Dawn was forthcoming. The sky was painted with dark purple and orange hues. In no time, the world came into view. Everywhere was green. It was an absolutely refreshing view.

Whilst making long descent coming from Aid Station 2 (at 19th kilometre), I was foreseeing what lies next. The next 10 kilometres will be very tough. In about two hundred metres or so, the long climb commenced with a slight inclination, which dramatically and drastically shifted to sharper and steeper climb. So steep that I felt like crawling upwards, my knees almost touching my chin. As the ascent was getting tougher, the temperature was already creeping up as the sun rays pierced through the trees. Each step was getting heavier that I had to pause for half a minute every now and then, taking a sip from my hydration pack. Now, there were only a few of us walking past each other every time we took quick stop. The climb seemed endless. I can tell you. I would let out a sigh of relief whenever the terrain became slightly flatter or going downhill. And the fact remains that I haven’t covered even a quarter of the race. Along the route, race marshals were strategically stationed in critical points to ensure that all runners were guided and properly accounted for. Though limited in number, they became our source of strength as they gave us the extra push we needed.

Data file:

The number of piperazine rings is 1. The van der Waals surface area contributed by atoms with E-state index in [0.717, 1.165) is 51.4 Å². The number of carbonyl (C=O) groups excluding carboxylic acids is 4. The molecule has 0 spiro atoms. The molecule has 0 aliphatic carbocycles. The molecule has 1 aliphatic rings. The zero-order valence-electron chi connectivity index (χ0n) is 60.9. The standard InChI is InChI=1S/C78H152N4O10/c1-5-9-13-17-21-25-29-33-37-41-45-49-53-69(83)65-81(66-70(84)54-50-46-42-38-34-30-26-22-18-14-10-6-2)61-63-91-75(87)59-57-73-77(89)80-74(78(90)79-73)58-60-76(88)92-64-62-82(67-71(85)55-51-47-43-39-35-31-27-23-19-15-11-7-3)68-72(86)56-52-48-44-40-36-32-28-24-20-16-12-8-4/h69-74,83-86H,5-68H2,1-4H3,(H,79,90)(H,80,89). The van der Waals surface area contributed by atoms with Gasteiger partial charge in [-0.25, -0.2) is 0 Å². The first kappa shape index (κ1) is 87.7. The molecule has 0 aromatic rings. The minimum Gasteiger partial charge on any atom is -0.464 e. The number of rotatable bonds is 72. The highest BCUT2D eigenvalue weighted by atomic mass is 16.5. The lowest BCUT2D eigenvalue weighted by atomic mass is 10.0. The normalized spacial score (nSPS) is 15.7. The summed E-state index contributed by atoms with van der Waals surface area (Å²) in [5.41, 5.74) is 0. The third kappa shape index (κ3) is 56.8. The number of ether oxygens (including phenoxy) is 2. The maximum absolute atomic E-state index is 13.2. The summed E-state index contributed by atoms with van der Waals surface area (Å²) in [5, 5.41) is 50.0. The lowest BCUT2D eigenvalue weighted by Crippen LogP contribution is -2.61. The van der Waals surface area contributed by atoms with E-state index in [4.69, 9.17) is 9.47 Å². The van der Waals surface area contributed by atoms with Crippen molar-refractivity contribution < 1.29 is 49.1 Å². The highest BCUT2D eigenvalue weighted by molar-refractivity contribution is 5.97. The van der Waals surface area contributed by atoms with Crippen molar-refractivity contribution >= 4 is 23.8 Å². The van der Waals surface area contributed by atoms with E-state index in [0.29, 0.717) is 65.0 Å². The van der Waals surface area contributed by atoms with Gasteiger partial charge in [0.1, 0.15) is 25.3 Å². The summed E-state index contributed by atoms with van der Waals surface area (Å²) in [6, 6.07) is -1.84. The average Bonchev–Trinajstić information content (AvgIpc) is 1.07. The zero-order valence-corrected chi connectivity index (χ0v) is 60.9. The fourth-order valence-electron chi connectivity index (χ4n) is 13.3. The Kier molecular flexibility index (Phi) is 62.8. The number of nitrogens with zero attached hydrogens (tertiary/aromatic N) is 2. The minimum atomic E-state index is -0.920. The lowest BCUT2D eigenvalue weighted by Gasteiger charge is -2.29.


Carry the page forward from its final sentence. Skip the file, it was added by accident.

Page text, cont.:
The refreshing view of the pine trees lining up the trail provided relief and comfort to the tired runners. #TNF100PH

The refreshing view of the pine trees lining up the trail provided relief and comfort to the tired runners. #TNF100PH

The sight of the concrete path after the seemingly endless trail was totally a breather. Up head, I can see the towering telco relay station. The locals call it a radar. And so that place was christened the Radar. Reaching a small hut in the middle of the mountain and nothing but trees, I joined the others runners who were having their snacks, catching up on each other with their stories and exchanging laughters. It was an oasis.

After I finished my biscuits, I gathered my gear and continued with the race, passing by the locals – adults and children who were standing by the roadside. The bewildered look on their faces left me thinking if they were actually amazed seeing us or if they find us weird running a crazy 100 kilometres.